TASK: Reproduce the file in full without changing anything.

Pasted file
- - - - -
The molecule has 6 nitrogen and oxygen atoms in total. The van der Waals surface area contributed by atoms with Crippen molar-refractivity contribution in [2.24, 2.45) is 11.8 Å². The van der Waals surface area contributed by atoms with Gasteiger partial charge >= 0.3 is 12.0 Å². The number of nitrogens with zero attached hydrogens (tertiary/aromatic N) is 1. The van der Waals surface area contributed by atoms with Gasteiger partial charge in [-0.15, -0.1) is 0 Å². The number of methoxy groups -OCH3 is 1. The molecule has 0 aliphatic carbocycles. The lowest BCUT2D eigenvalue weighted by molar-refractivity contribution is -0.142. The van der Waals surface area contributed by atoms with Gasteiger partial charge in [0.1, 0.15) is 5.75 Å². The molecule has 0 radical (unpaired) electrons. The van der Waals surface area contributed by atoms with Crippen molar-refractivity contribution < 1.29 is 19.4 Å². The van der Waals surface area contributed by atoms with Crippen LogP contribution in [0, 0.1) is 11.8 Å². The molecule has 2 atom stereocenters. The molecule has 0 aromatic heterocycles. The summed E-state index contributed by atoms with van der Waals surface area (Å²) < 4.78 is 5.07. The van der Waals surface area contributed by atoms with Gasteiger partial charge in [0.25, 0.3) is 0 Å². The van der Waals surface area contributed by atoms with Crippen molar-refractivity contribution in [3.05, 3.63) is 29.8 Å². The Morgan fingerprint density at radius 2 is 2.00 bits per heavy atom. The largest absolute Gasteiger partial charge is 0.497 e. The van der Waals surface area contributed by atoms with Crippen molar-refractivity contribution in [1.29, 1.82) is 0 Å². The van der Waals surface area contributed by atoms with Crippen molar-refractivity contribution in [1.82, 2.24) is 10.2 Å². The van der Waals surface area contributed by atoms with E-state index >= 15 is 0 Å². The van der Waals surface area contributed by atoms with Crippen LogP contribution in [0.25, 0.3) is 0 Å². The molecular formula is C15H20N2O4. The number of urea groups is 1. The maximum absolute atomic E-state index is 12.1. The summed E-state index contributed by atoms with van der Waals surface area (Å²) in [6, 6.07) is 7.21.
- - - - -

The molecule has 6 nitrogen and oxygen atoms in total. The van der Waals surface area contributed by atoms with Crippen molar-refractivity contribution in [2.24, 2.45) is 11.8 Å². The van der Waals surface area contributed by atoms with Gasteiger partial charge >= 0.3 is 12.0 Å². The number of nitrogens with zero attached hydrogens (tertiary/aromatic N) is 1. The van der Waals surface area contributed by atoms with Gasteiger partial charge in [-0.15, -0.1) is 0 Å². The number of methoxy groups -OCH3 is 1. The molecule has 0 aliphatic carbocycles. The lowest BCUT2D eigenvalue weighted by molar-refractivity contribution is -0.142. The van der Waals surface area contributed by atoms with Gasteiger partial charge in [0.1, 0.15) is 5.75 Å². The molecule has 0 radical (unpaired) electrons. The van der Waals surface area contributed by atoms with Crippen molar-refractivity contribution < 1.29 is 19.4 Å². The van der Waals surface area contributed by atoms with Crippen LogP contribution in [0, 0.1) is 11.8 Å². The molecule has 2 atom stereocenters. The molecule has 0 aromatic heterocycles. The summed E-state index contributed by atoms with van der Waals surface area (Å²) < 4.78 is 5.07. The van der Waals surface area contributed by atoms with Gasteiger partial charge in [0.25, 0.3) is 0 Å². The van der Waals surface area contributed by atoms with Crippen molar-refractivity contribution in [3.05, 3.63) is 29.8 Å². The Morgan fingerprint density at radius 2 is 2.00 bits per heavy atom. The largest absolute Gasteiger partial charge is 0.497 e. The van der Waals surface area contributed by atoms with Crippen molar-refractivity contribution in [1.29, 1.82) is 0 Å². The van der Waals surface area contributed by atoms with Crippen molar-refractivity contribution in [1.82, 2.24) is 10.2 Å². The van der Waals surface area contributed by atoms with E-state index >= 15 is 0 Å². The van der Waals surface area contributed by atoms with Crippen LogP contribution in [0.25, 0.3) is 0 Å². The molecular formula is C15H20N2O4. The number of urea groups is 1. The maximum absolute atomic E-state index is 12.1. The summed E-state index contributed by atoms with van der Waals surface area (Å²) in [6, 6.07) is 7.21.